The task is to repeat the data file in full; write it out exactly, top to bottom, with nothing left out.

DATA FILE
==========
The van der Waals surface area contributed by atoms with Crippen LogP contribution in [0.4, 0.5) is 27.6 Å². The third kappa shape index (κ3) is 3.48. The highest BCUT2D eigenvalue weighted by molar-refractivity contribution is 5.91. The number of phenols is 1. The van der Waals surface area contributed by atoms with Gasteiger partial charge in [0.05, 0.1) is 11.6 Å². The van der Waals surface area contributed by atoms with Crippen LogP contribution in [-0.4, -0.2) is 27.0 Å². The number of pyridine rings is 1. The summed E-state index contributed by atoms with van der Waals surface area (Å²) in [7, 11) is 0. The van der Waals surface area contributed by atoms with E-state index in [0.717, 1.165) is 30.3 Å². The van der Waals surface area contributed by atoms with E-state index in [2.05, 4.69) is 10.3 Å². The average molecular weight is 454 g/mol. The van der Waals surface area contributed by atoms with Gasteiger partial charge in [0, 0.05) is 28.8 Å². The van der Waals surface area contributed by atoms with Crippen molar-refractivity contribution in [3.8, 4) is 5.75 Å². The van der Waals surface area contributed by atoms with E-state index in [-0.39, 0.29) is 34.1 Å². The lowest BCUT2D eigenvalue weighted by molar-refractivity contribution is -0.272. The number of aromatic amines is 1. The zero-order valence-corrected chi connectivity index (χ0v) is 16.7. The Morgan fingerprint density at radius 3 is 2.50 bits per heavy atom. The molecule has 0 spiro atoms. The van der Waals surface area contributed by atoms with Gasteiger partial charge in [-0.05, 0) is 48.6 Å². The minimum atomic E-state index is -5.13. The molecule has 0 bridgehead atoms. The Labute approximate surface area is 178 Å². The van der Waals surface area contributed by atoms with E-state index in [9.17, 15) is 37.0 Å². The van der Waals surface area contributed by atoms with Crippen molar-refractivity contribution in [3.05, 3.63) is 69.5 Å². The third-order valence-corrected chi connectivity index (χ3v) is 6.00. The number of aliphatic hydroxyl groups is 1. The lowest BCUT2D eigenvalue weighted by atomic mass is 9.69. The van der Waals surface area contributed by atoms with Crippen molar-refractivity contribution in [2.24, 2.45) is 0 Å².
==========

The van der Waals surface area contributed by atoms with Crippen LogP contribution in [0.4, 0.5) is 27.6 Å². The third kappa shape index (κ3) is 3.48. The highest BCUT2D eigenvalue weighted by molar-refractivity contribution is 5.91. The number of phenols is 1. The van der Waals surface area contributed by atoms with Gasteiger partial charge in [0.05, 0.1) is 11.6 Å². The van der Waals surface area contributed by atoms with Crippen LogP contribution in [-0.4, -0.2) is 27.0 Å². The number of pyridine rings is 1. The summed E-state index contributed by atoms with van der Waals surface area (Å²) in [7, 11) is 0. The van der Waals surface area contributed by atoms with E-state index in [0.717, 1.165) is 30.3 Å². The van der Waals surface area contributed by atoms with E-state index in [2.05, 4.69) is 10.3 Å². The average molecular weight is 454 g/mol. The van der Waals surface area contributed by atoms with Gasteiger partial charge in [0, 0.05) is 28.8 Å². The van der Waals surface area contributed by atoms with Crippen molar-refractivity contribution in [3.8, 4) is 5.75 Å². The van der Waals surface area contributed by atoms with E-state index in [-0.39, 0.29) is 34.1 Å². The lowest BCUT2D eigenvalue weighted by molar-refractivity contribution is -0.272. The number of aromatic amines is 1. The zero-order valence-corrected chi connectivity index (χ0v) is 16.7. The Morgan fingerprint density at radius 3 is 2.50 bits per heavy atom. The molecule has 0 spiro atoms. The van der Waals surface area contributed by atoms with Gasteiger partial charge in [-0.05, 0) is 48.6 Å². The minimum atomic E-state index is -5.13. The molecule has 0 bridgehead atoms. The Labute approximate surface area is 178 Å². The van der Waals surface area contributed by atoms with E-state index in [9.17, 15) is 37.0 Å². The van der Waals surface area contributed by atoms with Crippen molar-refractivity contribution in [3.05, 3.63) is 69.5 Å². The third-order valence-corrected chi connectivity index (χ3v) is 6.00. The number of aliphatic hydroxyl groups is 1. The lowest BCUT2D eigenvalue weighted by atomic mass is 9.69. The van der Waals surface area contributed by atoms with Crippen molar-refractivity contribution in [2.24, 2.45) is 0 Å².